Jon
Guest
Jon

It will be interesting to see what the plan is for charging these bikes. The shared electric scooters have a terrible carbon footprint because of the fossil fueled vehicles that drive all over the place to pick them up and recharge them. https://www.theguardian.com/technology/2019/aug/02/electric-scooter-eco-friendly-greenhouse-gases

squareman
Subscriber

I’m not thrilled with the open-back, low-profile front basket (really more of a tray now). I suppose it helps with logistics as it’s less likely to be used as a trash receptacle by passersby, but it also means I’m going to be more paranoid about using it hold anything smallish that I’m afraid of losing along the trip.

I may take one out for a spin soon just to try it out, but the cost is going to make it much less frequent as part of my transportation plan. Has anyone napkined this one out how this would compare to TriMet to get around?

Johnny Bye Carter
Subscriber
Johnny Bye Carter

Is there anyone we should email to opt-in to being able to sue them?

I remember on the old system you had to email them to allow you to sue them in the future.

https://bikeportland.org/2016/07/21/biketown-forces-users-to-waive-their-trial-rights-unless-they-act-quickly-187949

SuWonda
Guest
SuWonda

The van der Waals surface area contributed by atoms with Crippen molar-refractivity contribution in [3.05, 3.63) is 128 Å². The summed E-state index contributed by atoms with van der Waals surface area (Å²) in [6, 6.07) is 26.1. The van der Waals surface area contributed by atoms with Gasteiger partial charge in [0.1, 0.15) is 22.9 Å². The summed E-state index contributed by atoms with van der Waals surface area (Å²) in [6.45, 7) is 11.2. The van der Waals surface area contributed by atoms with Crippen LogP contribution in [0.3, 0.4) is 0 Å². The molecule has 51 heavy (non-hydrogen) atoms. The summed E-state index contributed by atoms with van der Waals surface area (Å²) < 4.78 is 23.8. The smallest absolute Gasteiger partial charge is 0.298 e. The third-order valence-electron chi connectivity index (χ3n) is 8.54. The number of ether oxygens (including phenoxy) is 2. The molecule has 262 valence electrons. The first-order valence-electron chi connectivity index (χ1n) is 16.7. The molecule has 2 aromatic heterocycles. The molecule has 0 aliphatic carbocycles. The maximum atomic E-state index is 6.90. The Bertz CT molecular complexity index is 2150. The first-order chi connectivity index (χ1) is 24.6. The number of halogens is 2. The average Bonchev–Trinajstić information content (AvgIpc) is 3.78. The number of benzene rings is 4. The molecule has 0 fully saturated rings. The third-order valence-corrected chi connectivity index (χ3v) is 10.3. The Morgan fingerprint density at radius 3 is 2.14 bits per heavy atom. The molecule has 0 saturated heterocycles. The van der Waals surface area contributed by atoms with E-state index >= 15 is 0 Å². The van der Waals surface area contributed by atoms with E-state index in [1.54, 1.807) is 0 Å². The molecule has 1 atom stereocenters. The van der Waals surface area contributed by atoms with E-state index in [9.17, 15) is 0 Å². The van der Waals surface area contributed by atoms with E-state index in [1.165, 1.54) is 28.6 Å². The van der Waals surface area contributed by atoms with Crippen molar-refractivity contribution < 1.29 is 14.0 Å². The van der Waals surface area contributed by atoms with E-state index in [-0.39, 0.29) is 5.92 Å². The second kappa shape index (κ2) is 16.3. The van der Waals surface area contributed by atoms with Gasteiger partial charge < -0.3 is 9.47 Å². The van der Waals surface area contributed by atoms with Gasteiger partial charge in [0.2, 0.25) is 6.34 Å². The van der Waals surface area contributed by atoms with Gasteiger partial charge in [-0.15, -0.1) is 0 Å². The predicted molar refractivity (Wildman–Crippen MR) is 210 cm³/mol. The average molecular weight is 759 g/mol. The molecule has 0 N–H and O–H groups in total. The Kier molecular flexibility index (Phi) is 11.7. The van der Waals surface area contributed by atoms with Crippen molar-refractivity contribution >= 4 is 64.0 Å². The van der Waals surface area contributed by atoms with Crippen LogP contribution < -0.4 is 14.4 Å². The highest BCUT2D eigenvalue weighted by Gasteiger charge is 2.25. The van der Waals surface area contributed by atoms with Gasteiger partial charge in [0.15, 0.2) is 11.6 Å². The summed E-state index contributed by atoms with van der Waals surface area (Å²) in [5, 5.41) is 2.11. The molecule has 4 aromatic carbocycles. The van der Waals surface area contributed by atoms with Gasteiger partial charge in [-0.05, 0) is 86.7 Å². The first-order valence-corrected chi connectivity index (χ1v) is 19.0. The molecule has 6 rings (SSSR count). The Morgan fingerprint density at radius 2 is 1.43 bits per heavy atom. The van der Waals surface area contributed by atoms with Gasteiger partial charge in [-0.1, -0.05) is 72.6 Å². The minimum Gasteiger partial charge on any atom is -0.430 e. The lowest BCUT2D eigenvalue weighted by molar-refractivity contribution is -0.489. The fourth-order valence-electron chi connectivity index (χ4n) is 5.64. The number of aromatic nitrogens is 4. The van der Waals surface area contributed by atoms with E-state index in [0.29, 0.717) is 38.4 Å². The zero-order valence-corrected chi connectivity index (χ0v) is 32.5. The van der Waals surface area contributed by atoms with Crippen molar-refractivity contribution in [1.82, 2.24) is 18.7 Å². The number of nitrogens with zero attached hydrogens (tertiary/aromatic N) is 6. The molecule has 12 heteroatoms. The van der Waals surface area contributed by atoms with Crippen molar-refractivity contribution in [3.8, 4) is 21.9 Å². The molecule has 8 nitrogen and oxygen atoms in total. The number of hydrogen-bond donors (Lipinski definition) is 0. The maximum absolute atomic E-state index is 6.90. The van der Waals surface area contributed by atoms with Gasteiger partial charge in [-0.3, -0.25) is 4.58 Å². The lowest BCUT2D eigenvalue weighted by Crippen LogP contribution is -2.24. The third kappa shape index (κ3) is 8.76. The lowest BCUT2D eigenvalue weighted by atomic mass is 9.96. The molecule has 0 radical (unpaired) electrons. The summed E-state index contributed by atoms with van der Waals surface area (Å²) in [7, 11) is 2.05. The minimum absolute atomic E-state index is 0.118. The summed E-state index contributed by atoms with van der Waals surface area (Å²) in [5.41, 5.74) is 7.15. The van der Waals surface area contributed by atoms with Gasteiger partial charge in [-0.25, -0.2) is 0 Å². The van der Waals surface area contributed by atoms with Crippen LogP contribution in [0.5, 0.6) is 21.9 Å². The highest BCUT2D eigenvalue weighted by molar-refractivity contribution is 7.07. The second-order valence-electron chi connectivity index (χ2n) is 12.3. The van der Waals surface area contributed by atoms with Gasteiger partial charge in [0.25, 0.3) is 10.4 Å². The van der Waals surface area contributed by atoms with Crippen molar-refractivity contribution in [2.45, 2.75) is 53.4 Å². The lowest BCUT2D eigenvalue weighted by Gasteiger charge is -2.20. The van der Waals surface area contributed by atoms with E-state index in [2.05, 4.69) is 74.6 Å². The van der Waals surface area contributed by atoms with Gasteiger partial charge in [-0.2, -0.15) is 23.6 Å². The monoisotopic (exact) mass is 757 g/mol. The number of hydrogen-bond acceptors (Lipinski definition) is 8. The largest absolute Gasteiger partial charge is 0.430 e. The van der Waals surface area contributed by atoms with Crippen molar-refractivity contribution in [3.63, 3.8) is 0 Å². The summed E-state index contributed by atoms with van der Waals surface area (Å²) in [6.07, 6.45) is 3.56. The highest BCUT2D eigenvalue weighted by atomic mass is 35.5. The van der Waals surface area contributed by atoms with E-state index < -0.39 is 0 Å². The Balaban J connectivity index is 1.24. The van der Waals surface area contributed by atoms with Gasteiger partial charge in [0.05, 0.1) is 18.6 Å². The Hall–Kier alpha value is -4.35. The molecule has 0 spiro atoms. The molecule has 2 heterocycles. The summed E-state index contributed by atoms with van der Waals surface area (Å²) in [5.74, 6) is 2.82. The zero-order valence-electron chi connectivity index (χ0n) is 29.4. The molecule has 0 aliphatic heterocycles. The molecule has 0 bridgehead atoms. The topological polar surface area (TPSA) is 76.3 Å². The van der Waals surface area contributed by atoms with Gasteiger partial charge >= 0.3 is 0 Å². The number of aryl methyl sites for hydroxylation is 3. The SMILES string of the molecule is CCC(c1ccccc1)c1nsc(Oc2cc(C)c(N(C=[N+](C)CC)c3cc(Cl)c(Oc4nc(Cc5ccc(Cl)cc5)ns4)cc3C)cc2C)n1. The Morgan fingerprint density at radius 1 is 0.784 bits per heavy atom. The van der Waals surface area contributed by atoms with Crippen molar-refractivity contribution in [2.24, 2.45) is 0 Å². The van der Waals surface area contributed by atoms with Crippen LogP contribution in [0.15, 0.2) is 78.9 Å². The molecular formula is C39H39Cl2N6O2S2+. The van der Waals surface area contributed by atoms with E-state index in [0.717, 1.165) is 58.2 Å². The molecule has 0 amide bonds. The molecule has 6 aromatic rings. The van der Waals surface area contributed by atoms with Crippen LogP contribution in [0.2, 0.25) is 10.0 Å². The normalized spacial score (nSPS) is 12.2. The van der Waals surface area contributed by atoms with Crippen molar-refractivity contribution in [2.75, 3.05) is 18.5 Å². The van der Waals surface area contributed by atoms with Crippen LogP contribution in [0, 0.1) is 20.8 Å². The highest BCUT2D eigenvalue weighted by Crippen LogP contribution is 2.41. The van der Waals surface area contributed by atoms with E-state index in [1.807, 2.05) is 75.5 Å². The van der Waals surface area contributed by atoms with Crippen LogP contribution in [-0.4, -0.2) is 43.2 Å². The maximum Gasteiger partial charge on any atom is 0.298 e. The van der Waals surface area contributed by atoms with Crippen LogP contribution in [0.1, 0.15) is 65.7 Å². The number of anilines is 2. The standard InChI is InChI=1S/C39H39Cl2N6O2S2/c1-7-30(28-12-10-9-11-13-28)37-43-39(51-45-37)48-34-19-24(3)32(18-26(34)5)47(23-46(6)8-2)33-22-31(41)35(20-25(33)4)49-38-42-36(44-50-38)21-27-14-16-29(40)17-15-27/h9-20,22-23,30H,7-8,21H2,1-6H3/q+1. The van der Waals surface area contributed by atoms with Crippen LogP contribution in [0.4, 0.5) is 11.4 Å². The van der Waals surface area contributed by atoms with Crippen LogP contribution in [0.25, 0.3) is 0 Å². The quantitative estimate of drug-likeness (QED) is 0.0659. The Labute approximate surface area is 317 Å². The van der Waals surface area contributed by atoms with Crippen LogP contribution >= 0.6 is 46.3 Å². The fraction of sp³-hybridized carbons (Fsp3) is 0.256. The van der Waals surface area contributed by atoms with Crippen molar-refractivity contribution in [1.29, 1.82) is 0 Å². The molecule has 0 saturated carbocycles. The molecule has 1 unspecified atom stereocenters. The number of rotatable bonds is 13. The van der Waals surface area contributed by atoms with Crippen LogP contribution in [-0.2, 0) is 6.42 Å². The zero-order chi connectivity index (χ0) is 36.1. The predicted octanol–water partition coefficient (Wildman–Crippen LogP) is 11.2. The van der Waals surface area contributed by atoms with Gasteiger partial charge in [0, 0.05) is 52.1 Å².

$$$$$ 🙁

Todd/Boulanger
Guest

The choice of a cable lock vs a hardened lock (u-lock or chain) makes a lot of sense “operationally” BUT in many high theft US bikeshare service areas it may make little sense…unless the bikes can be written off affordably (which I do not know). Portland may be able to get by with cable locks for now.

Stephan Vertal
Guest
Stephan Vertal

I do not remember reading whether there has been any decision has been made as to the fate of the first version of the bikes.

Hello, Kitty
Guest
Hello, Kitty

I too am bummed about the basket; the only one was the perfect size for my travel suitcase, so I could use one to get home from the airport. I probably won’t be flying anytime soon, but still.

AndyK
Subscriber

So they’re fast? NICE.
Based on the fact you can go 16-20mph pretty easily, the two systems are probably similarly priced (when comparing cost per mile)

EP
Guest
EP

“the bikes no longer rely on a clunky, unreliable keypad”